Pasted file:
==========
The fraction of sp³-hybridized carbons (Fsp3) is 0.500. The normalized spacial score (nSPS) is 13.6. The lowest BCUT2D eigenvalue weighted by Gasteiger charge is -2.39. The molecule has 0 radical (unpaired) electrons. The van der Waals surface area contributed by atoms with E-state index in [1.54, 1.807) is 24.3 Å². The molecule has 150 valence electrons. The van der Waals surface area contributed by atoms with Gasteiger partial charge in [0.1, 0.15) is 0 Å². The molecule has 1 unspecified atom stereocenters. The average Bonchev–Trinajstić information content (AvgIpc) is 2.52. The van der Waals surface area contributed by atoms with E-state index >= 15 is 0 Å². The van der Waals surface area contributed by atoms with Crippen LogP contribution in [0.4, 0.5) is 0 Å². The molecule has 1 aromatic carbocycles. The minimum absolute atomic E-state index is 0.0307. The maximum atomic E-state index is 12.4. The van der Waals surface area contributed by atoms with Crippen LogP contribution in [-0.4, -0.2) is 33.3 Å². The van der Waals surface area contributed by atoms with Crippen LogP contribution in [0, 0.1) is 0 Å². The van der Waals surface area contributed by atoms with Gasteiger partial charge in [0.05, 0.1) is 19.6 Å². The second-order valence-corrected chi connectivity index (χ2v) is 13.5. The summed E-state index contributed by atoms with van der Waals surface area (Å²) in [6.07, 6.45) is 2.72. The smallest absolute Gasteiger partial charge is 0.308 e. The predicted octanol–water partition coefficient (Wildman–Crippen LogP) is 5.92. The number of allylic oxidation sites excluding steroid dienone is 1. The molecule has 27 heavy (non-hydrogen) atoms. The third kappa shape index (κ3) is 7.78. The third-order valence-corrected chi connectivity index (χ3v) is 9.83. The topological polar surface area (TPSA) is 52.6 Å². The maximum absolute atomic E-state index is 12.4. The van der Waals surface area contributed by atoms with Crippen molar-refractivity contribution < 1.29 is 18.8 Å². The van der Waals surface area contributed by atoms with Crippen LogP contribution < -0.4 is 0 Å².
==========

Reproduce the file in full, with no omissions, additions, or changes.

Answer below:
The fraction of sp³-hybridized carbons (Fsp3) is 0.500. The normalized spacial score (nSPS) is 13.6. The lowest BCUT2D eigenvalue weighted by Gasteiger charge is -2.39. The molecule has 0 radical (unpaired) electrons. The van der Waals surface area contributed by atoms with E-state index in [1.54, 1.807) is 24.3 Å². The molecule has 150 valence electrons. The van der Waals surface area contributed by atoms with Gasteiger partial charge in [0.1, 0.15) is 0 Å². The molecule has 1 unspecified atom stereocenters. The average Bonchev–Trinajstić information content (AvgIpc) is 2.52. The van der Waals surface area contributed by atoms with E-state index >= 15 is 0 Å². The van der Waals surface area contributed by atoms with Crippen LogP contribution in [0.4, 0.5) is 0 Å². The molecule has 1 aromatic carbocycles. The minimum absolute atomic E-state index is 0.0307. The maximum atomic E-state index is 12.4. The van der Waals surface area contributed by atoms with Crippen LogP contribution in [-0.4, -0.2) is 33.3 Å². The van der Waals surface area contributed by atoms with Crippen LogP contribution in [0, 0.1) is 0 Å². The van der Waals surface area contributed by atoms with Gasteiger partial charge in [0.05, 0.1) is 19.6 Å². The second-order valence-corrected chi connectivity index (χ2v) is 13.5. The summed E-state index contributed by atoms with van der Waals surface area (Å²) in [6.07, 6.45) is 2.72. The smallest absolute Gasteiger partial charge is 0.308 e. The predicted octanol–water partition coefficient (Wildman–Crippen LogP) is 5.92. The number of allylic oxidation sites excluding steroid dienone is 1. The molecule has 27 heavy (non-hydrogen) atoms. The third kappa shape index (κ3) is 7.78. The third-order valence-corrected chi connectivity index (χ3v) is 9.83. The topological polar surface area (TPSA) is 52.6 Å². The maximum absolute atomic E-state index is 12.4. The van der Waals surface area contributed by atoms with Crippen molar-refractivity contribution < 1.29 is 18.8 Å². The van der Waals surface area contributed by atoms with Crippen LogP contribution < -0.4 is 0 Å².